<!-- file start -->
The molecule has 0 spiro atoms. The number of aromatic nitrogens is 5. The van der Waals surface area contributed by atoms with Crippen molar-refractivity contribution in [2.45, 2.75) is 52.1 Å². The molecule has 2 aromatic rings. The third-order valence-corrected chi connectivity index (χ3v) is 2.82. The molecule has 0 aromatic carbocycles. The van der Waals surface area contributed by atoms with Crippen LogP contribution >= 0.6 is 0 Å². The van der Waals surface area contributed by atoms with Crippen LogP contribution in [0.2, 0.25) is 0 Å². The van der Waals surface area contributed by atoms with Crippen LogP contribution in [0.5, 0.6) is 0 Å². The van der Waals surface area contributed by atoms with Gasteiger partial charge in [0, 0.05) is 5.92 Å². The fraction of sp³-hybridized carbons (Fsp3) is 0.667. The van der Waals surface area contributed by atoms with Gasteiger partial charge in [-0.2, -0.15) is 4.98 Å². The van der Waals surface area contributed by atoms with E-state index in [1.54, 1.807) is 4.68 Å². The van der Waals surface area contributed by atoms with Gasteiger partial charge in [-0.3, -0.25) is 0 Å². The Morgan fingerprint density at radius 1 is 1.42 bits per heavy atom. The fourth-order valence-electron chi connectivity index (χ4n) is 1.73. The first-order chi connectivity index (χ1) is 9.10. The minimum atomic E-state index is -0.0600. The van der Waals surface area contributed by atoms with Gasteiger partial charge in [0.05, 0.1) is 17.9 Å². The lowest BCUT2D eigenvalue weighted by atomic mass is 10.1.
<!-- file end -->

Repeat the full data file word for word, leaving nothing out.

The molecule has 0 spiro atoms. The number of aromatic nitrogens is 5. The van der Waals surface area contributed by atoms with Crippen molar-refractivity contribution in [2.45, 2.75) is 52.1 Å². The molecule has 2 aromatic rings. The third-order valence-corrected chi connectivity index (χ3v) is 2.82. The molecule has 0 aromatic carbocycles. The van der Waals surface area contributed by atoms with Crippen LogP contribution >= 0.6 is 0 Å². The van der Waals surface area contributed by atoms with Crippen LogP contribution in [0.2, 0.25) is 0 Å². The van der Waals surface area contributed by atoms with Crippen LogP contribution in [0.5, 0.6) is 0 Å². The van der Waals surface area contributed by atoms with Gasteiger partial charge in [0, 0.05) is 5.92 Å². The fraction of sp³-hybridized carbons (Fsp3) is 0.667. The van der Waals surface area contributed by atoms with Gasteiger partial charge in [-0.2, -0.15) is 4.98 Å². The van der Waals surface area contributed by atoms with E-state index in [1.54, 1.807) is 4.68 Å². The van der Waals surface area contributed by atoms with Gasteiger partial charge in [-0.3, -0.25) is 0 Å². The Morgan fingerprint density at radius 1 is 1.42 bits per heavy atom. The fourth-order valence-electron chi connectivity index (χ4n) is 1.73. The first-order chi connectivity index (χ1) is 9.10. The minimum atomic E-state index is -0.0600. The van der Waals surface area contributed by atoms with Gasteiger partial charge in [0.05, 0.1) is 17.9 Å². The lowest BCUT2D eigenvalue weighted by atomic mass is 10.1.